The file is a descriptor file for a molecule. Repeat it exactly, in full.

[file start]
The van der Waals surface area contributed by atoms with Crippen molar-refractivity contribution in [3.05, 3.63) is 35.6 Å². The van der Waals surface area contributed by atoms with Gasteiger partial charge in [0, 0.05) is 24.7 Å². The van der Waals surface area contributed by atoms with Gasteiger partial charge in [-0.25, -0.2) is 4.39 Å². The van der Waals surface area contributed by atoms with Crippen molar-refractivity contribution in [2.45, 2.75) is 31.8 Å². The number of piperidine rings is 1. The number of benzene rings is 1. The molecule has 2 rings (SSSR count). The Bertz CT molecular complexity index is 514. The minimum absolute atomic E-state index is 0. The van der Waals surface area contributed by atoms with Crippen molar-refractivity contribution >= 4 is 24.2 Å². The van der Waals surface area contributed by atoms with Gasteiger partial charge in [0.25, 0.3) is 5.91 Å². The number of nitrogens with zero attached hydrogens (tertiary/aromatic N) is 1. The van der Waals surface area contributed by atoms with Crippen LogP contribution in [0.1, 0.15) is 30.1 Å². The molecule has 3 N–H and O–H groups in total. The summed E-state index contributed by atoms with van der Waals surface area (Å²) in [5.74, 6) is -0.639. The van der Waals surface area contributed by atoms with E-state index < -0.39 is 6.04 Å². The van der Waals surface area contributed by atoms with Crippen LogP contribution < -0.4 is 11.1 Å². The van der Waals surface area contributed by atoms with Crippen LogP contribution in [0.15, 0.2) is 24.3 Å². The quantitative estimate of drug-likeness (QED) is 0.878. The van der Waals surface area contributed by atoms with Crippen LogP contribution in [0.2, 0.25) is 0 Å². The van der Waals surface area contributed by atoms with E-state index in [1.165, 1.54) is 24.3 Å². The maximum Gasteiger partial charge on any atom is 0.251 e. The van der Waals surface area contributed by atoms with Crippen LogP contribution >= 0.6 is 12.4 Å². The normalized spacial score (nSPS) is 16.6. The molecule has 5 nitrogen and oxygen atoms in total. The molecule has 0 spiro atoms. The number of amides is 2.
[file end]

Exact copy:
The van der Waals surface area contributed by atoms with Crippen molar-refractivity contribution in [3.05, 3.63) is 35.6 Å². The van der Waals surface area contributed by atoms with Gasteiger partial charge in [0, 0.05) is 24.7 Å². The van der Waals surface area contributed by atoms with Gasteiger partial charge in [-0.25, -0.2) is 4.39 Å². The van der Waals surface area contributed by atoms with Crippen molar-refractivity contribution in [2.45, 2.75) is 31.8 Å². The number of piperidine rings is 1. The number of benzene rings is 1. The molecule has 2 rings (SSSR count). The Bertz CT molecular complexity index is 514. The minimum absolute atomic E-state index is 0. The van der Waals surface area contributed by atoms with Crippen molar-refractivity contribution >= 4 is 24.2 Å². The van der Waals surface area contributed by atoms with Gasteiger partial charge in [0.25, 0.3) is 5.91 Å². The number of nitrogens with zero attached hydrogens (tertiary/aromatic N) is 1. The van der Waals surface area contributed by atoms with Crippen LogP contribution in [0.1, 0.15) is 30.1 Å². The molecule has 3 N–H and O–H groups in total. The summed E-state index contributed by atoms with van der Waals surface area (Å²) in [5.74, 6) is -0.639. The van der Waals surface area contributed by atoms with E-state index < -0.39 is 6.04 Å². The van der Waals surface area contributed by atoms with Crippen LogP contribution < -0.4 is 11.1 Å². The van der Waals surface area contributed by atoms with Crippen LogP contribution in [0.15, 0.2) is 24.3 Å². The quantitative estimate of drug-likeness (QED) is 0.878. The van der Waals surface area contributed by atoms with Crippen LogP contribution in [0.2, 0.25) is 0 Å². The van der Waals surface area contributed by atoms with E-state index in [1.165, 1.54) is 24.3 Å². The maximum Gasteiger partial charge on any atom is 0.251 e. The van der Waals surface area contributed by atoms with Crippen LogP contribution >= 0.6 is 12.4 Å². The normalized spacial score (nSPS) is 16.6. The molecule has 5 nitrogen and oxygen atoms in total. The molecule has 0 spiro atoms. The number of amides is 2.